Elon Musk's 'Something Else' Is Autopilot System
Last night, Tesla Motor's web site crashed! Apparently it couldn't handle the traffic of people wanting to find out what the company was planning to announce during prime time on the U.S. West Coast. It's back up this morning, but not much more illuminating that the live Twitter feed The Street.com provided while covering the live event in Hawthorne, California.
Once Tesla's CEO, Elon Musk, arrived -- fashionable late I gather from the Twitter feed -- we learned that the 'D' in his tweet a week ago is as was suspected: a new dual-drive system that incorporates both front and rear electric motors, effectively giving the car all-wheel drive (AWD). Previous Model S's offered only rear-wheel drive. Adding the second motor in the front should improve the car's handling with a better fore-and-aft weight distribution. It likely also will improve frontal zone crash survivability - not that anyone yet has been killed in a Model S despite being involved in some truly horrific accidents. The cars are that well engineered. Last year NHTSA gave it a five star crash rating.
The all-wheel drive option also should appeal to drivers in regions with snow-packed and icy roads, giving them better road-gripping capability. The AWD option will be available starting in February 2015, according to the website.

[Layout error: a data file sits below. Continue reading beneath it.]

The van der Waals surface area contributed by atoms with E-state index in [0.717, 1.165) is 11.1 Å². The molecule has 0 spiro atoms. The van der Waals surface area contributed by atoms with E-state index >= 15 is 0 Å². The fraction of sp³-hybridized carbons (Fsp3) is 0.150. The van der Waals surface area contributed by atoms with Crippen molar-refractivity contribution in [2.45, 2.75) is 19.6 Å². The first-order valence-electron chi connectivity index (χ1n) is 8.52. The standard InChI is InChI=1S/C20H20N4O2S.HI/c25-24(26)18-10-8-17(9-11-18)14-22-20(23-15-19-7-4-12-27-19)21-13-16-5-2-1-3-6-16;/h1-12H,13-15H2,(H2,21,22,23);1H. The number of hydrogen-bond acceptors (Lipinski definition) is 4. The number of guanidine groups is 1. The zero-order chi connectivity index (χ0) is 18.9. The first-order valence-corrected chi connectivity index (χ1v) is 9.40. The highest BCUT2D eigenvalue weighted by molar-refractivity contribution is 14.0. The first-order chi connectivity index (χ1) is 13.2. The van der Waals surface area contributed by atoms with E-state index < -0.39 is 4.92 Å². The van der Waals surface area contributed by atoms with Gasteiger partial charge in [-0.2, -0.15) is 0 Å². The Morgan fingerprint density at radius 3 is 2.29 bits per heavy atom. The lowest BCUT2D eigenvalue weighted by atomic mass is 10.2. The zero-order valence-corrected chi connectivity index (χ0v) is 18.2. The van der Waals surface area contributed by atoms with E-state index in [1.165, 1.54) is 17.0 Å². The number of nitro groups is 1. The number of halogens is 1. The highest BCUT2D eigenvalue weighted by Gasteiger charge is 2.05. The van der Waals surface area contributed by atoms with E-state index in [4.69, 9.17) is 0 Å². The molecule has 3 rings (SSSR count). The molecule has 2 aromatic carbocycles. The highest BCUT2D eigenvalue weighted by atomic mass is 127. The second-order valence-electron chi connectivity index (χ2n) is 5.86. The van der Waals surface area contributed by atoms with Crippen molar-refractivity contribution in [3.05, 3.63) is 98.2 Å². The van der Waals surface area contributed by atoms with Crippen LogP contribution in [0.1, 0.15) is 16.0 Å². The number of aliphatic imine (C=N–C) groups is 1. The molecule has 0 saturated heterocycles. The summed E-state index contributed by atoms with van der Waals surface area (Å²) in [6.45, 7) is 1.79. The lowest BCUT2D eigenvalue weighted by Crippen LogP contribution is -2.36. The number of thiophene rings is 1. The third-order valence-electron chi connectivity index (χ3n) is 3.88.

Musk's "and something else" tweet turns out to be Tesla's evolving Autopilot system. Again, there's not a lot of information available at this point other than it combines a forward looking camera, radar and 360 degree ultrasonic sensors, as illustrated by the screen captured image below.
From a vague caption on the company website, it sounds like the system isn't fully capable of automated driving just yet. To quote:
"Progressive software updates over time will enable sophisticated convenience and safety features that use these sensors to respond to real world conditions. These features will ultimately give Model S Autopilot capability on the highway from on-ramp to off-ramp."
In effect, what this sounds like is Tesla is going to use its customer's cars as its autopilot test fleet, collecting data from cars with the system installed and using it to gradually improve its reliability through a steady stream of software changes and upgrades. It's an interesting approach, if that's what is planned. I am not sure how the Feds or insurance companies will view it. Time will tell.
And what's all this exciting new technology going to cost? Sorry, but no pricing information was available at the time of publication, at least not that was obvious.
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